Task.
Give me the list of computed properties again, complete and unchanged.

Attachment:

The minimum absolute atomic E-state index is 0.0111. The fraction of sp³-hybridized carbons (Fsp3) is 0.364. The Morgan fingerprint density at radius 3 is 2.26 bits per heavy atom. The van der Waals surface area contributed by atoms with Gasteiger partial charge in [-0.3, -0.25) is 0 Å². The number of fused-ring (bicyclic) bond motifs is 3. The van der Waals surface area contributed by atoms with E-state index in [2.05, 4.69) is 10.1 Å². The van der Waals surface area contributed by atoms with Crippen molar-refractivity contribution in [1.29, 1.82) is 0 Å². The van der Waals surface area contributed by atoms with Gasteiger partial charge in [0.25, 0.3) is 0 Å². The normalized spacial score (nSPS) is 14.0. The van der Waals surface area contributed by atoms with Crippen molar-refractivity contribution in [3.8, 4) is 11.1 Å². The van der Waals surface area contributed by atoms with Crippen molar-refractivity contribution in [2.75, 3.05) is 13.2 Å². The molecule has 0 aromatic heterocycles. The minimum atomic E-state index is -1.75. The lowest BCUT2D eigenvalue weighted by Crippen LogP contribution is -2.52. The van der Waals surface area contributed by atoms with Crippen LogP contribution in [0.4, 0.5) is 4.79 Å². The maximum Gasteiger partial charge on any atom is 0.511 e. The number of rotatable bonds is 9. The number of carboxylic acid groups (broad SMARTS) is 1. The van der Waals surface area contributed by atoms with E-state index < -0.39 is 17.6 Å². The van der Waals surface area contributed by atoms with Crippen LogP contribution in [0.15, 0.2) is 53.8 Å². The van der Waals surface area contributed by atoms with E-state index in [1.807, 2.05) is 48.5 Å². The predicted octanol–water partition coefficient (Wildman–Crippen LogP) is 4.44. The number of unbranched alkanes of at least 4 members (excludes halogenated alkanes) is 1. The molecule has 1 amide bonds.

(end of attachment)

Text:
The minimum absolute atomic E-state index is 0.0111. The fraction of sp³-hybridized carbons (Fsp3) is 0.364. The Morgan fingerprint density at radius 3 is 2.26 bits per heavy atom. The van der Waals surface area contributed by atoms with Gasteiger partial charge in [-0.3, -0.25) is 0 Å². The number of fused-ring (bicyclic) bond motifs is 3. The van der Waals surface area contributed by atoms with E-state index in [2.05, 4.69) is 10.1 Å². The van der Waals surface area contributed by atoms with Crippen molar-refractivity contribution in [1.29, 1.82) is 0 Å². The van der Waals surface area contributed by atoms with Gasteiger partial charge in [0.25, 0.3) is 0 Å². The normalized spacial score (nSPS) is 14.0. The van der Waals surface area contributed by atoms with Crippen molar-refractivity contribution in [3.8, 4) is 11.1 Å². The van der Waals surface area contributed by atoms with Crippen molar-refractivity contribution in [2.75, 3.05) is 13.2 Å². The molecule has 0 aromatic heterocycles. The minimum atomic E-state index is -1.75. The lowest BCUT2D eigenvalue weighted by Crippen LogP contribution is -2.52. The van der Waals surface area contributed by atoms with Crippen LogP contribution in [0.4, 0.5) is 4.79 Å². The maximum Gasteiger partial charge on any atom is 0.511 e. The number of rotatable bonds is 9. The number of carboxylic acid groups (broad SMARTS) is 1. The van der Waals surface area contributed by atoms with E-state index < -0.39 is 17.6 Å². The van der Waals surface area contributed by atoms with Crippen LogP contribution in [0.15, 0.2) is 53.8 Å². The van der Waals surface area contributed by atoms with E-state index in [1.807, 2.05) is 48.5 Å². The predicted octanol–water partition coefficient (Wildman–Crippen LogP) is 4.44. The number of unbranched alkanes of at least 4 members (excludes halogenated alkanes) is 1. The molecule has 1 amide bonds.